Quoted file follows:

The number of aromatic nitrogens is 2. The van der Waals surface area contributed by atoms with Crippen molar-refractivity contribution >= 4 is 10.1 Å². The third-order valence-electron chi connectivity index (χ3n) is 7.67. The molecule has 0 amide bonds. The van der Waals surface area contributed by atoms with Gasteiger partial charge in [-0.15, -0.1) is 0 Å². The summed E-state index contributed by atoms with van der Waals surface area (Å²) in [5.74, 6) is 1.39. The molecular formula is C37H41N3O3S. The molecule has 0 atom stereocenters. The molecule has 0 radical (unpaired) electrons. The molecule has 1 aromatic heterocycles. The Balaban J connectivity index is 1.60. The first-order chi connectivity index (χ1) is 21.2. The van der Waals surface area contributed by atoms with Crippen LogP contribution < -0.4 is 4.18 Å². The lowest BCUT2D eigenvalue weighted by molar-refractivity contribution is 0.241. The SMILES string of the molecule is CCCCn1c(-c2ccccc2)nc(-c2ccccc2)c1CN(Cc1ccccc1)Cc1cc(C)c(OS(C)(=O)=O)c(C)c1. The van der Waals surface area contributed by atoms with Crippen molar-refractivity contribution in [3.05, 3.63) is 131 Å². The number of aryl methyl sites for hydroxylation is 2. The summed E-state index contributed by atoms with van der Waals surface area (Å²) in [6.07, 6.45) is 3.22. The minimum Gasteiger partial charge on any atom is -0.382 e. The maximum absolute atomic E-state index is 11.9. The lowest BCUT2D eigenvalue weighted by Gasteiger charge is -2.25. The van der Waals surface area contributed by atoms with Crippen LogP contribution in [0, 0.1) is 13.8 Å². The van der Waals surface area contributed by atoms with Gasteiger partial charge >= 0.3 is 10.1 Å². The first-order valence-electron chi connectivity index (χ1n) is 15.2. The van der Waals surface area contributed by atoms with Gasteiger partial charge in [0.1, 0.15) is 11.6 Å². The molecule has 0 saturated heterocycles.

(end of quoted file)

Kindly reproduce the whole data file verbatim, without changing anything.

The number of aromatic nitrogens is 2. The van der Waals surface area contributed by atoms with Crippen molar-refractivity contribution >= 4 is 10.1 Å². The third-order valence-electron chi connectivity index (χ3n) is 7.67. The molecule has 0 amide bonds. The van der Waals surface area contributed by atoms with Gasteiger partial charge in [-0.15, -0.1) is 0 Å². The summed E-state index contributed by atoms with van der Waals surface area (Å²) in [5.74, 6) is 1.39. The molecular formula is C37H41N3O3S. The molecule has 0 atom stereocenters. The molecule has 0 radical (unpaired) electrons. The molecule has 1 aromatic heterocycles. The Balaban J connectivity index is 1.60. The first-order chi connectivity index (χ1) is 21.2. The van der Waals surface area contributed by atoms with Crippen LogP contribution < -0.4 is 4.18 Å². The lowest BCUT2D eigenvalue weighted by molar-refractivity contribution is 0.241. The SMILES string of the molecule is CCCCn1c(-c2ccccc2)nc(-c2ccccc2)c1CN(Cc1ccccc1)Cc1cc(C)c(OS(C)(=O)=O)c(C)c1. The van der Waals surface area contributed by atoms with Crippen molar-refractivity contribution in [3.05, 3.63) is 131 Å². The number of aryl methyl sites for hydroxylation is 2. The summed E-state index contributed by atoms with van der Waals surface area (Å²) in [6.07, 6.45) is 3.22. The minimum Gasteiger partial charge on any atom is -0.382 e. The maximum absolute atomic E-state index is 11.9. The lowest BCUT2D eigenvalue weighted by Gasteiger charge is -2.25. The van der Waals surface area contributed by atoms with Crippen LogP contribution in [0, 0.1) is 13.8 Å². The van der Waals surface area contributed by atoms with Gasteiger partial charge >= 0.3 is 10.1 Å². The first-order valence-electron chi connectivity index (χ1n) is 15.2. The van der Waals surface area contributed by atoms with Gasteiger partial charge in [0.1, 0.15) is 11.6 Å². The molecule has 0 saturated heterocycles.